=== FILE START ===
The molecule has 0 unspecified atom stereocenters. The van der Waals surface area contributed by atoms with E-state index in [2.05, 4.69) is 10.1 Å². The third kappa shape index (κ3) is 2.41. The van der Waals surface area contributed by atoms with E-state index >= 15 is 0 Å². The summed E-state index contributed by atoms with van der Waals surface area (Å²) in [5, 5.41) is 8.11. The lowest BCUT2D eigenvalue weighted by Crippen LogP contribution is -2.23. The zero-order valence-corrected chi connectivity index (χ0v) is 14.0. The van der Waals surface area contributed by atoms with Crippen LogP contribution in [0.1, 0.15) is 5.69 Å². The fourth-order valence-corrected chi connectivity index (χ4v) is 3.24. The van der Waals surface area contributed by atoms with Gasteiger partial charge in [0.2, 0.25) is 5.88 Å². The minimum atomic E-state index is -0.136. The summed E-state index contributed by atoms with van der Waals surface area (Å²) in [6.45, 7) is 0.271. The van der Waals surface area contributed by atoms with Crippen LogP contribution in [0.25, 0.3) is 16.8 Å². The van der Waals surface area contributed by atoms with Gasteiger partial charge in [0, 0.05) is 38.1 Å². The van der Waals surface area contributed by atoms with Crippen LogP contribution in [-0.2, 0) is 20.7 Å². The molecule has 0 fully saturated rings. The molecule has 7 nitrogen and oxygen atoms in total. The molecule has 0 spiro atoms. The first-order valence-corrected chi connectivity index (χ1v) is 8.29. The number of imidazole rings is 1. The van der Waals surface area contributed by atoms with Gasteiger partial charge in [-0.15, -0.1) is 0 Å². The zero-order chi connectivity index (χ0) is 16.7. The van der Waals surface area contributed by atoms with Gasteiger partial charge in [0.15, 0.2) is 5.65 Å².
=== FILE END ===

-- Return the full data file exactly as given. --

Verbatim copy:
The molecule has 0 unspecified atom stereocenters. The van der Waals surface area contributed by atoms with E-state index in [2.05, 4.69) is 10.1 Å². The third kappa shape index (κ3) is 2.41. The van der Waals surface area contributed by atoms with E-state index >= 15 is 0 Å². The summed E-state index contributed by atoms with van der Waals surface area (Å²) in [5, 5.41) is 8.11. The lowest BCUT2D eigenvalue weighted by Crippen LogP contribution is -2.23. The zero-order valence-corrected chi connectivity index (χ0v) is 14.0. The van der Waals surface area contributed by atoms with Crippen LogP contribution in [0.1, 0.15) is 5.69 Å². The fourth-order valence-corrected chi connectivity index (χ4v) is 3.24. The van der Waals surface area contributed by atoms with Gasteiger partial charge in [0.2, 0.25) is 5.88 Å². The minimum atomic E-state index is -0.136. The summed E-state index contributed by atoms with van der Waals surface area (Å²) in [6.45, 7) is 0.271. The van der Waals surface area contributed by atoms with Crippen LogP contribution in [0.25, 0.3) is 16.8 Å². The van der Waals surface area contributed by atoms with Gasteiger partial charge in [0, 0.05) is 38.1 Å². The van der Waals surface area contributed by atoms with Crippen LogP contribution in [-0.2, 0) is 20.7 Å². The molecule has 0 fully saturated rings. The molecule has 7 nitrogen and oxygen atoms in total. The molecule has 0 spiro atoms. The first-order valence-corrected chi connectivity index (χ1v) is 8.29. The number of imidazole rings is 1. The van der Waals surface area contributed by atoms with Gasteiger partial charge in [-0.15, -0.1) is 0 Å². The zero-order chi connectivity index (χ0) is 16.7. The van der Waals surface area contributed by atoms with Gasteiger partial charge in [0.15, 0.2) is 5.65 Å².